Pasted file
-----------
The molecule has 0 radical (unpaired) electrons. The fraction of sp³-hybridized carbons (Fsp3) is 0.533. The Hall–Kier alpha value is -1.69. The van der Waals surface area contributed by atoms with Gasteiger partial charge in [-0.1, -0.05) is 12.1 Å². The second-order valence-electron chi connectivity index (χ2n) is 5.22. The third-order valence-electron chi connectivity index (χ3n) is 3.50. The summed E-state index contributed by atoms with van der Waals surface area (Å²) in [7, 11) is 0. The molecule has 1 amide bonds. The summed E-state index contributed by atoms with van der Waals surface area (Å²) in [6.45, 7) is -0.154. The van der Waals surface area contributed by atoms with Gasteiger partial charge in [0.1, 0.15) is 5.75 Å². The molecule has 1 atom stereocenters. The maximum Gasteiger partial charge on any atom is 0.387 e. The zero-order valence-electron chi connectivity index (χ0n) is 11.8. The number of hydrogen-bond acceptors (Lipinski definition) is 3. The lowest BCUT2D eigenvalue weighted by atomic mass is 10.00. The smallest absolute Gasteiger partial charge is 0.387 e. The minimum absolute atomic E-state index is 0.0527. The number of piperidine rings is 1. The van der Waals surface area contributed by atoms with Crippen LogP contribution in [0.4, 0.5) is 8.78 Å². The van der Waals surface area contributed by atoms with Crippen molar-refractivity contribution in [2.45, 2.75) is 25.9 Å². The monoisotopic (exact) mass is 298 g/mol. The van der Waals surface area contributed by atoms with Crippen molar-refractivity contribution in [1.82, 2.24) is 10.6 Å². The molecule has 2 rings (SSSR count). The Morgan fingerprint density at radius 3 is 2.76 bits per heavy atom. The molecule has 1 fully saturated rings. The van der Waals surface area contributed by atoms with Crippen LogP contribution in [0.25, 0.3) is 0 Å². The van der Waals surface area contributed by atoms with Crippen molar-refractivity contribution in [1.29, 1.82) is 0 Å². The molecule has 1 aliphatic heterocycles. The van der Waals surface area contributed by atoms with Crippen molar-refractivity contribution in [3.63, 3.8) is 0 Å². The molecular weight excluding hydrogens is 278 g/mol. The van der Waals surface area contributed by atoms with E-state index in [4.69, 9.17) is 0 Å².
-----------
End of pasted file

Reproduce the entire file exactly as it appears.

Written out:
The molecule has 0 radical (unpaired) electrons. The fraction of sp³-hybridized carbons (Fsp3) is 0.533. The Hall–Kier alpha value is -1.69. The van der Waals surface area contributed by atoms with Gasteiger partial charge in [-0.1, -0.05) is 12.1 Å². The second-order valence-electron chi connectivity index (χ2n) is 5.22. The third-order valence-electron chi connectivity index (χ3n) is 3.50. The summed E-state index contributed by atoms with van der Waals surface area (Å²) in [7, 11) is 0. The molecule has 1 amide bonds. The summed E-state index contributed by atoms with van der Waals surface area (Å²) in [6.45, 7) is -0.154. The van der Waals surface area contributed by atoms with Gasteiger partial charge in [0.1, 0.15) is 5.75 Å². The molecule has 1 atom stereocenters. The maximum Gasteiger partial charge on any atom is 0.387 e. The zero-order valence-electron chi connectivity index (χ0n) is 11.8. The number of hydrogen-bond acceptors (Lipinski definition) is 3. The lowest BCUT2D eigenvalue weighted by atomic mass is 10.00. The smallest absolute Gasteiger partial charge is 0.387 e. The minimum absolute atomic E-state index is 0.0527. The number of piperidine rings is 1. The van der Waals surface area contributed by atoms with Crippen LogP contribution in [0.4, 0.5) is 8.78 Å². The van der Waals surface area contributed by atoms with Crippen molar-refractivity contribution in [2.45, 2.75) is 25.9 Å². The monoisotopic (exact) mass is 298 g/mol. The van der Waals surface area contributed by atoms with Crippen molar-refractivity contribution in [1.82, 2.24) is 10.6 Å². The molecule has 2 rings (SSSR count). The Morgan fingerprint density at radius 3 is 2.76 bits per heavy atom. The molecule has 1 fully saturated rings. The van der Waals surface area contributed by atoms with Crippen LogP contribution in [0.25, 0.3) is 0 Å². The van der Waals surface area contributed by atoms with Crippen molar-refractivity contribution in [1.29, 1.82) is 0 Å². The molecule has 1 aliphatic heterocycles. The van der Waals surface area contributed by atoms with Crippen molar-refractivity contribution in [3.63, 3.8) is 0 Å². The molecular weight excluding hydrogens is 278 g/mol. The van der Waals surface area contributed by atoms with E-state index in [4.69, 9.17) is 0 Å².